7 healthy ways to use peanut butter


Growing up in the ’90s, peanut butter was both loved and feared. Reese’s candies – both the candy-coated pieces and the PB-filled cups – were the holy grail of every Halloween basket. But as nut allergy awareness grew, we were prohibited from bringing these top treats to school. The PB&J – a kid-approved classic thanks to its sweet meets savoury flavours – was banned from the cafeteria, causing a crisis for lunch-packing parents throughout North America. Peanut butter was still a household staple, but kids got used to tasting it a lot less frequently.

So maybe it’s no surprise that peanut butter has been dethroned as this generation’s nut butter par excellence. If you’ve been on Instagram lately, you might’ve noticed that almond butter is the new PB – in healthy eating circles, at least. Cashew butter is gaining ground, hazelnut butter is the dark horse of the pack, and peanut butter… well, it’s hanging in there. The fact of the matter is, almond butter and peanut butter are incredibly similar as far as nutritional values are concerned. Each wins a few points, but when it all comes down to it, the differences are pretty negligible.

So today, on what the internet has decided to name “peanut butter day” (I don’t make the rules, I just adapt my content calendar accordingly), here are a few awesome recipes to help you fall back in love with good old fashioned PB.

  1. Livia’s Kitchen – Raw peanut butter and jam slice
  2. Deliciously Ella – Peanut butter and honey flapjacks
  3. Nigella Lawson – Sesame peanut noodles
  4. Emily Farris for Food & Wine – Kale salad with sesame dressing
  5. Minimalist Baker – Crispy peanut tofu and cauliflower rice stir fry
  6. SouthernKissed – Peanut butter banana gluten-free pancakes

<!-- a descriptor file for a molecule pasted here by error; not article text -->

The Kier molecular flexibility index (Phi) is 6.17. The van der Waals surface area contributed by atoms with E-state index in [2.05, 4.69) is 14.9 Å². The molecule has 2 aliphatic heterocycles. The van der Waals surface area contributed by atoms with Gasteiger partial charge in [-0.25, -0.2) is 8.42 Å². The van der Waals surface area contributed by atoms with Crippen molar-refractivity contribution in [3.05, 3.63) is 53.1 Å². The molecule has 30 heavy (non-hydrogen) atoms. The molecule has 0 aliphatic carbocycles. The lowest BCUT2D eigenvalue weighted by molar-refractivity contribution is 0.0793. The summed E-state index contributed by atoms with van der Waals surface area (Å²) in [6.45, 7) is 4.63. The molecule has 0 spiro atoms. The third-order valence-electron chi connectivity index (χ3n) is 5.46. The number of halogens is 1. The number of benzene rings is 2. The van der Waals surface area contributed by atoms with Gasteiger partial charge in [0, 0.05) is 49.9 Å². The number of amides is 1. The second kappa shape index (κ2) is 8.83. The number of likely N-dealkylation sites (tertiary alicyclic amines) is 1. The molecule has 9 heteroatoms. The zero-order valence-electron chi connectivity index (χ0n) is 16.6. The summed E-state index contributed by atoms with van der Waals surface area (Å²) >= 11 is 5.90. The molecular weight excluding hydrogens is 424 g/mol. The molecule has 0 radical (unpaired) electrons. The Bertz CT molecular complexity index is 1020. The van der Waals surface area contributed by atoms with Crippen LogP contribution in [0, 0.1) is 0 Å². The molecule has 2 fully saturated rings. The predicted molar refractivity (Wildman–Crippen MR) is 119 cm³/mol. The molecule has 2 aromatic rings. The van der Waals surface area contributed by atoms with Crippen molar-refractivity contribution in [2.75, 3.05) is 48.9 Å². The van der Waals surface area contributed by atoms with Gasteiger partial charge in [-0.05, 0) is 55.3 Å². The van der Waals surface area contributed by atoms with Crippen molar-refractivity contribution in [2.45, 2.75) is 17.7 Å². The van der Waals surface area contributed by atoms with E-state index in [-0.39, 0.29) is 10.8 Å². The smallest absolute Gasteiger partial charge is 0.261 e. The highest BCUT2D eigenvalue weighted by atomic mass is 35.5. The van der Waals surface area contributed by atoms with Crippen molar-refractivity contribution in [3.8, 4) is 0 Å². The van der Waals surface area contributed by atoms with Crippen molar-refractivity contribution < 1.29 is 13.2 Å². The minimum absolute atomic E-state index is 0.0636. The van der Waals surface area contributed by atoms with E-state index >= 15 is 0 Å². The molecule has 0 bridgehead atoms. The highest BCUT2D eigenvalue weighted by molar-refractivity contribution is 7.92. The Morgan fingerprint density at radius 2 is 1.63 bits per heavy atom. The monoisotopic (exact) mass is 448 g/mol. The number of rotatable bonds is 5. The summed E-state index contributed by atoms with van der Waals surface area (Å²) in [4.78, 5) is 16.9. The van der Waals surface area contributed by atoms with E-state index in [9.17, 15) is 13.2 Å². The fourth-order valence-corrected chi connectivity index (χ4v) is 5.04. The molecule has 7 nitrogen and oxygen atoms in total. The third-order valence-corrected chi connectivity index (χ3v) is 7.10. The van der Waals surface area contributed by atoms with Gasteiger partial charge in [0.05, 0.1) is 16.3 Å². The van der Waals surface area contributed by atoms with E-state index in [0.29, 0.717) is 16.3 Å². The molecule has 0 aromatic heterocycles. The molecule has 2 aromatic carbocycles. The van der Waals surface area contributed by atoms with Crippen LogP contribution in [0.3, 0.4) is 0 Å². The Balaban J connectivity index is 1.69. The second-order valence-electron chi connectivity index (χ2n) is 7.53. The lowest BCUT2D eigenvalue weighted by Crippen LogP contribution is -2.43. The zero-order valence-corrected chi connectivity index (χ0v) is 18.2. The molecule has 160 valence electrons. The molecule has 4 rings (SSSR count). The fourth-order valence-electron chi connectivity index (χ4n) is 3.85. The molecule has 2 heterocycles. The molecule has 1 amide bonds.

7. Fit Foodie Finds – Healthy peanut butter cup smoothie

I should warn you in advance, a few of these are damn addictive. (See: Nigella noodles.)

Feel free to add your favourite peanut butter recipes in the comments below.




You can haz (waistline friendly) cheezburger

Hello cheeseburger!

Cider optional.

To me, this time of year will always be barbecue season. I love those humid Ontario summer evenings, shucking corn on the back porch with my dad while our beers sweat bullets and 60s rock tunes float through the screen door. About 40% of the time, he’ll come in from the grill shaking his head and apologising for overcooking the food (after getting distracted by me and my mom, obviously, but he’d never blame us). But nothing could detract from those dinners. They are the best.

So you can imagine how jazzed I was to receive a “healthy BBQ options” assignment a couple months ago. See, my family has a history of heart issues and “healthy” is all we ever ate. (To this day buying butter feels like an illicit activity – we never kept it in the house.) Recipes? Oh, I’ve got recipes.

Extra lean burgers stuffed with goat cheese.

Extra lean burgers stuffed with goat cheese.

Except, as it turned out, my editor and I hit a bit of a speed bump. If there’s one thing I can’t stand in fitness writing, it’s the term “guilt free.” Because (surprise!) guilt and food should never, ever, ever go together. Often you’ll see it as a buzz word, or a lazy way to avoid repetitive adjectives. Whatever. That term still reinforces a ridiculously unhealthy attitude. If I hear one more woman (sorry ladies) mention cutting out carbs, I’m gonna scream. YOU CANNOT BURN FAT WITHOUT CARBS. That’s why you don’t go to the gym in the morning on an empty stomach. It’s a waste of your effing time. You. Won’t. Burn. Fat. 

Aaaannnyway. As I was saying. Guilt. Even PTs do it – when I was working in a gym earlier this year, the dudes started ragging on me for eating dried fruit. Too much sugar, they protested. Straight into fat. This sort of paranoia goes hand in hand with guilt. Without even taking into account my own training regimen or the fact that as a woman, I need a higher body fat percentage to be healthy, they tried to guilt me out of eating dried cherries with my almonds.

Newsflash: dried cherries are effing delicious. Especially with almonds.

So I kept eating them. And sometimes I eat French cheese with an appallingly high milk fat content. And sometimes I eat cupcakes loaded with buttercream icing. And sometimes I eat sourdough toast with sweet creamy butter. And I never feel guilty about any of it.

Yes, that's brie.

Yes, that’s brie.